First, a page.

Investing in Our Workers

The world is becoming more competitive. After World War II and the passage of the GI Bill, access to higher education in the United States increased, and we had the highest percentage of young adults with some sort of post-high school education in the world. Today, we’re 16th in the world in the percentage of 25 to 34 year olds earning post-high school degrees.1 To compete in the global economy, we must ensure that we are preparing our workforce with the skills for the jobs of the 21st century.

As I travel around the state, small business owners continually tell me that one of the main problems they face is a lack of skilled workers. Even when they have job openings available, they do not have the workforce they need to grow their businesses. This problem is not unique. A nationwide survey of 2,000 businesses by the McKinsey Global Institute found that 40 percent had positions open for at least six months without qualified workers to fill them.2 An International Monetary Fund study estimates that 25 percent of unemployment is caused by a mismatch between the skills workers have and the needs of employers. Using his estimation, 3 million more people would be employed if we bridge the skills gap.3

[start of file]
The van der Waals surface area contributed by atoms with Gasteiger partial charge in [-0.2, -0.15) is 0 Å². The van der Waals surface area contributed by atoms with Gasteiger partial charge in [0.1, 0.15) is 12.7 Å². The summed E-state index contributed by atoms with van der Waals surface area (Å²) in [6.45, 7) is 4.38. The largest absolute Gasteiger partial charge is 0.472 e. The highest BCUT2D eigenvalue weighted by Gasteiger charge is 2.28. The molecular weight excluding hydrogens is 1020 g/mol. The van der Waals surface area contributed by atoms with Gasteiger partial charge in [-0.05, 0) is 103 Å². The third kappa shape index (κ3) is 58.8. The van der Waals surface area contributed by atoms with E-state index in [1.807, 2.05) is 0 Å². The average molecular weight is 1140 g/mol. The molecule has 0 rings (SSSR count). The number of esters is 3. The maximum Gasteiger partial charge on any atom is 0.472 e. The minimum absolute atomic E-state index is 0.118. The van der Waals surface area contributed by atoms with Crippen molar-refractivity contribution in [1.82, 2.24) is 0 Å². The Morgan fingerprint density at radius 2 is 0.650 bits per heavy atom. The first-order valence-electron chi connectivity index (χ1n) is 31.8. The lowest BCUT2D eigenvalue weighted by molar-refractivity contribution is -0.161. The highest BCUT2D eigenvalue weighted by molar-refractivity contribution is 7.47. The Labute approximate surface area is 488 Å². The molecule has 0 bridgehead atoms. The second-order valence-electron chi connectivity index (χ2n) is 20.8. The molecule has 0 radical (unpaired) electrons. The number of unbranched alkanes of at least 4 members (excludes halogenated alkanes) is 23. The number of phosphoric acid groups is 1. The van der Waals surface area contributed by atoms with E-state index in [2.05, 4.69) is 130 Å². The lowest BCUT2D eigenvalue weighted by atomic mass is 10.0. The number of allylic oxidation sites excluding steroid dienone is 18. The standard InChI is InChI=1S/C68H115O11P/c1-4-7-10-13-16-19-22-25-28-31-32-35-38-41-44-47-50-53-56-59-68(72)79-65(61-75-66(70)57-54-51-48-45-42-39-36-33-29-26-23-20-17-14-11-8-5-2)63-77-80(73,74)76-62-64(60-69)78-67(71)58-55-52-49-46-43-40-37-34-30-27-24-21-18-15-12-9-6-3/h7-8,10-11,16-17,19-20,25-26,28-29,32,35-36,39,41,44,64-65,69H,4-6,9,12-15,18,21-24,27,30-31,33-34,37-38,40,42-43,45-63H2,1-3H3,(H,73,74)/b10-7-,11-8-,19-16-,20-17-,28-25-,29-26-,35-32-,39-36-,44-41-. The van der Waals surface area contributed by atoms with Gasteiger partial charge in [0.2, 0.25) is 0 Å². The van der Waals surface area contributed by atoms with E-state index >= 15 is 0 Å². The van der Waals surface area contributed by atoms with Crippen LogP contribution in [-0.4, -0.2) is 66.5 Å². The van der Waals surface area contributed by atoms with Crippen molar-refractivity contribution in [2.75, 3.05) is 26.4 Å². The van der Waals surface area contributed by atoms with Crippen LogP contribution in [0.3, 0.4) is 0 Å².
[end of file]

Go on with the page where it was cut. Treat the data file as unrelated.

The economic strategy I laid out earlier in this campaign centered on the need to develop a talent economy by bolstering and reforming our education system so we can continue our role as an economic powerhouse. People are our nation’s most valuable resource, and we must ensure we give our citizens the best education to unleash their potential.

As Senator, I’ll work with educators, parents, and business leaders to make sure the needs of employers match the skills taught in our schools. Specifically, we must ensure each student receives an individualized education, put a renewed focus on science, technology, and math (STEM) education, career and technical education (CTE), and workforce development programs to increase overall employment, create opportunities for our workers and businesses, and strengthen our economy.

 

 

 

1OECD, Education at a Glance 2011. September 13, 2011.
2McKinsey Global Institute, An Economy That Works: Job Creation and America’s Future. June 2011.
3International Monetary Fund, New Evidence on Cyclical and Structural Sources of Unemployment. May 2011.